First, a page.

Exit strategy: Sell vs Rent out

Hi all,

I’m a beginner in REI and I’m closing on my first investment property in ~10days. It’s a foreclosed townhome appraised for ~$80k for tax purposes last year (sold for $85 in 2007) that I’m getting from REO for ~$44k. The townhome was built in 2005 and needs cosmetic repairs only (paint, carpet, water heater replaced).

I’ve done a lot of reading on this site and forums and got spooked by high taxes if I went with my initial plan for rehabing and selling (flipping) the property ASAP. To my understanding the tax rate comes out to almost 50% with the self-employment tax.

questions #1: do I need to pay self-employment tax of 15% even though I have another primary source of income (military)? I’m in lower tax bracket because my housing and substinence allowences, and Im wondering if my profit tax would still come out to 35%?

Due to high taxes, I’m thinking of doing minor cosmetic repairs and renting it out, possibly to a section 8 tenant, for going rate of $800/month. I would refinance as soon as I can at $65k or so to take my cash out just so I can start working on another property. With renting, my cashflow would be ~$250/month before refi (I’m paying 20% down on the property). The only con for renting is that the subdivision seems to be attracting poor families and I’m hesitant to count on appreciation, even long term. The surrounding location is ok and seems to have a lot of potential.

Please advise and let me know your experiences with refinancing: how soon can I expect to refi? up to what LTV figure can I plan on getting refinanced? Any possible hurdles with refi? Thoughts on refi vs. HELOC.

I appreciate your input!!! :beer

Talk to your local banks to see what they can do for you. They’re generally more flexible than a big corporate type bank (B of A, Wells Fargo, etc) and have bankers who can actually make a decision without pushing your application up to eight levels of bosses above them. We bought a property with cash, fixed it up, started renting it out, and were able to pull all our money out of the house. We do commercial loans and usually get financing to cover purchase cost and rehab.
You should do a search on here for the “50% rule.” There are tons of posts about it and you’ll see a way to estimate real world expenses vs. thinking your cash flow is anything above PITI.

Welcome to the board!

If there is a HOA, they might not allow Section 8. Can’t blame them for not wanting their building turned into a slum.

Decide before you start to rehab. You use different materials for a rental than you would use for a property you want to sell.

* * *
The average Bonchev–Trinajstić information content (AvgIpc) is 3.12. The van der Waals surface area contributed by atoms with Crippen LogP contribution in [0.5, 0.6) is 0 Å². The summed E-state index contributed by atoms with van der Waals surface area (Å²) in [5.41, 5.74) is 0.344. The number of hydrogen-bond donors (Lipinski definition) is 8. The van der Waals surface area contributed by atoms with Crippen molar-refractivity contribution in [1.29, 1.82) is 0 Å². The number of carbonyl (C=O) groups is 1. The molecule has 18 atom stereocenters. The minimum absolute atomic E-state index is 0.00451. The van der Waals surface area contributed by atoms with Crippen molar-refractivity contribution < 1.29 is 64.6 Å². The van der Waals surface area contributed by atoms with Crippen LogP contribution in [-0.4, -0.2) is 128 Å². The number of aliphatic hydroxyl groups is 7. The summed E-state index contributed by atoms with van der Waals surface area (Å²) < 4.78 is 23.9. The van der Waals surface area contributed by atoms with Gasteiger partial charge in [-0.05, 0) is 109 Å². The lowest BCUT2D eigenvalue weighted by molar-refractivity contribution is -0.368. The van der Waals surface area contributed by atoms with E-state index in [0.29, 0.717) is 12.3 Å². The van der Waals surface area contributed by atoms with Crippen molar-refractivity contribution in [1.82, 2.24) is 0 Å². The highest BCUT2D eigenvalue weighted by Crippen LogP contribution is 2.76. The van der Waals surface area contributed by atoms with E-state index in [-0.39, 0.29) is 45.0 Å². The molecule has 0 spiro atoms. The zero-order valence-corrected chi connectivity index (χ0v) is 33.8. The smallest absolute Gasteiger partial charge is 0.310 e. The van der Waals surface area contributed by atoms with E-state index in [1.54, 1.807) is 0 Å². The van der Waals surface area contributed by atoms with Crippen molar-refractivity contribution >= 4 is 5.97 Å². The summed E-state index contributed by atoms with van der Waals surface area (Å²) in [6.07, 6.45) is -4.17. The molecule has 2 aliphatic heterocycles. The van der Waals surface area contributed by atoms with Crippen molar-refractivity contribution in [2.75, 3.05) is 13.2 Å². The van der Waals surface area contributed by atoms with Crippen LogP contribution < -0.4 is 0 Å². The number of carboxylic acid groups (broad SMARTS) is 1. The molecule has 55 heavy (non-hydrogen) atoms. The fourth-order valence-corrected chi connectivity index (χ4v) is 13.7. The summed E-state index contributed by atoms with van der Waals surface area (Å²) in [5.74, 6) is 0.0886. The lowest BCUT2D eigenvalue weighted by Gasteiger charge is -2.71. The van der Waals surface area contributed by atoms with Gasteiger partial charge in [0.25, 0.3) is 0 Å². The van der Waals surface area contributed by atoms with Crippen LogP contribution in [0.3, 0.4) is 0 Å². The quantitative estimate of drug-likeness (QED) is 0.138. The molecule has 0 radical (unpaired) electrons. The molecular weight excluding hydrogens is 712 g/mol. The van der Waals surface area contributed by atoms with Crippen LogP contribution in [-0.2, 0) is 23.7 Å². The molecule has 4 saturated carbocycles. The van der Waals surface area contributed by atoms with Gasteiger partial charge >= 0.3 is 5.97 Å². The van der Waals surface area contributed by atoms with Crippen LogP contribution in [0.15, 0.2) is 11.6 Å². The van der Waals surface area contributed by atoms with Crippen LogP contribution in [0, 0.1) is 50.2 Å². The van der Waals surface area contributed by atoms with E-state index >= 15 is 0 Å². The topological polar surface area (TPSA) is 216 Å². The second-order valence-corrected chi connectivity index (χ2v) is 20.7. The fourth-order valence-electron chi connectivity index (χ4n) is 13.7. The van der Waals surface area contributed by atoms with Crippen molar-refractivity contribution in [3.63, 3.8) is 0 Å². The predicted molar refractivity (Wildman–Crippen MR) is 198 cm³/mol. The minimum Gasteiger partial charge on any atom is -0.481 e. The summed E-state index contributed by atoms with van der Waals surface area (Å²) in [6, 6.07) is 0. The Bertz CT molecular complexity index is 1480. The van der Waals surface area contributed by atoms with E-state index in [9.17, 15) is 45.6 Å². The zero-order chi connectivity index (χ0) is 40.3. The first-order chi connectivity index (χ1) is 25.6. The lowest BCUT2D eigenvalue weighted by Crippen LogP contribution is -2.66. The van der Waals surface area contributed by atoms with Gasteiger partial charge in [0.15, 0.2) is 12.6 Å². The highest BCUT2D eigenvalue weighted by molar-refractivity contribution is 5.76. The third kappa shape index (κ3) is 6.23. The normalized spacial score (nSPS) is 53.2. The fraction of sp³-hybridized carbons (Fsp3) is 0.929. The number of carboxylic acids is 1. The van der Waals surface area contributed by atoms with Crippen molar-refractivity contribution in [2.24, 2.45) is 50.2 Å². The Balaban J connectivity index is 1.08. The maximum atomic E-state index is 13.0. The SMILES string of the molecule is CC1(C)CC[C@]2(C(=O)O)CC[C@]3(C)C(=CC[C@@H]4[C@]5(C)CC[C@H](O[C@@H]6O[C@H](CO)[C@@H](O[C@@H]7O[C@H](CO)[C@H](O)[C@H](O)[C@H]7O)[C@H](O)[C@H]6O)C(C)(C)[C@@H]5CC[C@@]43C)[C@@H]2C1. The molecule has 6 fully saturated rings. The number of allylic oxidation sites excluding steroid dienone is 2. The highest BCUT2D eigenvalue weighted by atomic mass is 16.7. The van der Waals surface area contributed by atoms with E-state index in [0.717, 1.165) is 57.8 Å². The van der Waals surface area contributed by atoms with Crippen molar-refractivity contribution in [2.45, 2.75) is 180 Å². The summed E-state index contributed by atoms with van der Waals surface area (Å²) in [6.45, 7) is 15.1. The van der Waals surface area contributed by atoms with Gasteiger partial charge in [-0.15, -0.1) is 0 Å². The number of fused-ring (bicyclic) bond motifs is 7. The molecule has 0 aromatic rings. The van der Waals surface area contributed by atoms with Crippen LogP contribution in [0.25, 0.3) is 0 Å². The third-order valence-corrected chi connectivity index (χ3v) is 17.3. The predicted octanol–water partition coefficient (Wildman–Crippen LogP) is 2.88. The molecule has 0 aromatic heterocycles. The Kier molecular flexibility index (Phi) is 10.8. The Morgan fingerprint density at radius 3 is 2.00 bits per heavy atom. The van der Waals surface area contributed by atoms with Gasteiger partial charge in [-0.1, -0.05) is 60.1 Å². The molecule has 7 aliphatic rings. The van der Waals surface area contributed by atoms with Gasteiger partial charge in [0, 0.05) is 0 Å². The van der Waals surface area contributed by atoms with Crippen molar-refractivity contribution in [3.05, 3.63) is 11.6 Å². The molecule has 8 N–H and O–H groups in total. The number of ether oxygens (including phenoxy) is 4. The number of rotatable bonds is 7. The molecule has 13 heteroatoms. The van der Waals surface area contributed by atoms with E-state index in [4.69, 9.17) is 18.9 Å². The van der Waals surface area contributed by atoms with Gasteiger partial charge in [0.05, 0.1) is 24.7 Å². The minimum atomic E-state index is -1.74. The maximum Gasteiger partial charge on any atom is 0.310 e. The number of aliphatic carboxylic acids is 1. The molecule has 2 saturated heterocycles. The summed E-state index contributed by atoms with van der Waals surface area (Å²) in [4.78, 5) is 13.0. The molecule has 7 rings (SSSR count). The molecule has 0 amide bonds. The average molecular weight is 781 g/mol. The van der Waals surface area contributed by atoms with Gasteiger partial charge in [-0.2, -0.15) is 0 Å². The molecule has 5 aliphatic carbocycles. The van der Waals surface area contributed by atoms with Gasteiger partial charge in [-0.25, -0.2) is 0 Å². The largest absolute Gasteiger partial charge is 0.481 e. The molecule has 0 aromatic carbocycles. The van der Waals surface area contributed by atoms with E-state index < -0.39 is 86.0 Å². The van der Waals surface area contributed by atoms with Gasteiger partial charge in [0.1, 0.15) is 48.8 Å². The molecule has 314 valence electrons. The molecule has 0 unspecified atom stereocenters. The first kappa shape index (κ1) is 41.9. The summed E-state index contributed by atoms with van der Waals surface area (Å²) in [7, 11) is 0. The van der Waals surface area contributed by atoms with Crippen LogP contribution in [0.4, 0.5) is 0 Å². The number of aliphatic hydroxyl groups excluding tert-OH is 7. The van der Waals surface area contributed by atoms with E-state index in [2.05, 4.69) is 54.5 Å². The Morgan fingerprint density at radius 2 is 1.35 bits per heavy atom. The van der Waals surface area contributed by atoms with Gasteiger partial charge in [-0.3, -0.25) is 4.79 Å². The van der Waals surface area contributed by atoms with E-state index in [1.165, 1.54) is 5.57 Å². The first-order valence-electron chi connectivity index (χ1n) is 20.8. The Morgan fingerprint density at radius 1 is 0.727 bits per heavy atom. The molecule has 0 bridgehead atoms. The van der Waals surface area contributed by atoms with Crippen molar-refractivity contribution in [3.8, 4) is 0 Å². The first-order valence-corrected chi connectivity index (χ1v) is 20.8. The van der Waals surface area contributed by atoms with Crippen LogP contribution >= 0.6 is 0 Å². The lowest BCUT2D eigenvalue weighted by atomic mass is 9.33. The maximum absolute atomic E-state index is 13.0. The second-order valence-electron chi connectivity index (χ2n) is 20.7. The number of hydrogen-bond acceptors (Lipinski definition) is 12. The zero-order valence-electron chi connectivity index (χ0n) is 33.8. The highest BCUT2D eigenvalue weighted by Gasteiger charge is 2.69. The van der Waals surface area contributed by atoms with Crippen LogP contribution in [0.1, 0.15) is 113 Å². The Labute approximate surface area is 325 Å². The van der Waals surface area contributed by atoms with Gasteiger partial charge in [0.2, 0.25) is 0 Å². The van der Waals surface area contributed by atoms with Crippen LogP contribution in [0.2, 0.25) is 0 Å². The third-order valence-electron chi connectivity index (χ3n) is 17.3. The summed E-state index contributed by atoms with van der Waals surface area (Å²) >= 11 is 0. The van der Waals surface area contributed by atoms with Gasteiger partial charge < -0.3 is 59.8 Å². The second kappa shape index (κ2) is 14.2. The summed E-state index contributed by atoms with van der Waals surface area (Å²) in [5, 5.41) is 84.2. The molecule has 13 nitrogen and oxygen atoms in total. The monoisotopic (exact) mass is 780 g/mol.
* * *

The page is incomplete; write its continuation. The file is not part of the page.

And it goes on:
As far as I know, you don’t pay self-employment tax on real estate capital gains. In fact, the gov won’t allow you to use real estate income to qualify for SS-- one more complication; you have to be careful to provide for your own retirement, which includes your own medical.

I suggest that you talk to a real estate lawyer and Real estate accountant about the taxes. There is state tax, too, PLUS if you are in military, you probably also owe taxes in your state home of record.

But think… 50% of $40K profit in your pocket beats paying no taxes on $0 and nothing in your pocket.

Thanks for replies.

I’d love to hear your opinion on another option I came up with last night: what if I do a quick, cheap fix-up, rent the property out while staying under $50k after all expenses with $35k mortgage, and then setup a HELOC of up to $40k that I could use for future investments.

HELOCs are better than cash-out refi since there are no or little closing cost, dont need seasoning period (???), and can get higher LTV. Not sure, however, if I could use HELOC as downpayment on another property of up to $120K.

Please let me know what you think :rolleyes

P.S. had an inspector come through today and condition of the premises is better than I expected. I just need to make up my mind on exit strategy and the grade of materials/level of repairs. Closing is nearing fast…

Be careful with calculating your ARV. With the market being a the state of flux that it is now, using tax appraisals or sales from several years ago is NOT a good method for calculating value. The only true way is to research sales of comparable properties within the last couple months. The reason I warn you is that I got burned on a couple properties lately because I anticipated by value based on the factors I just mentioned and then the current appraisal came in WAY lower.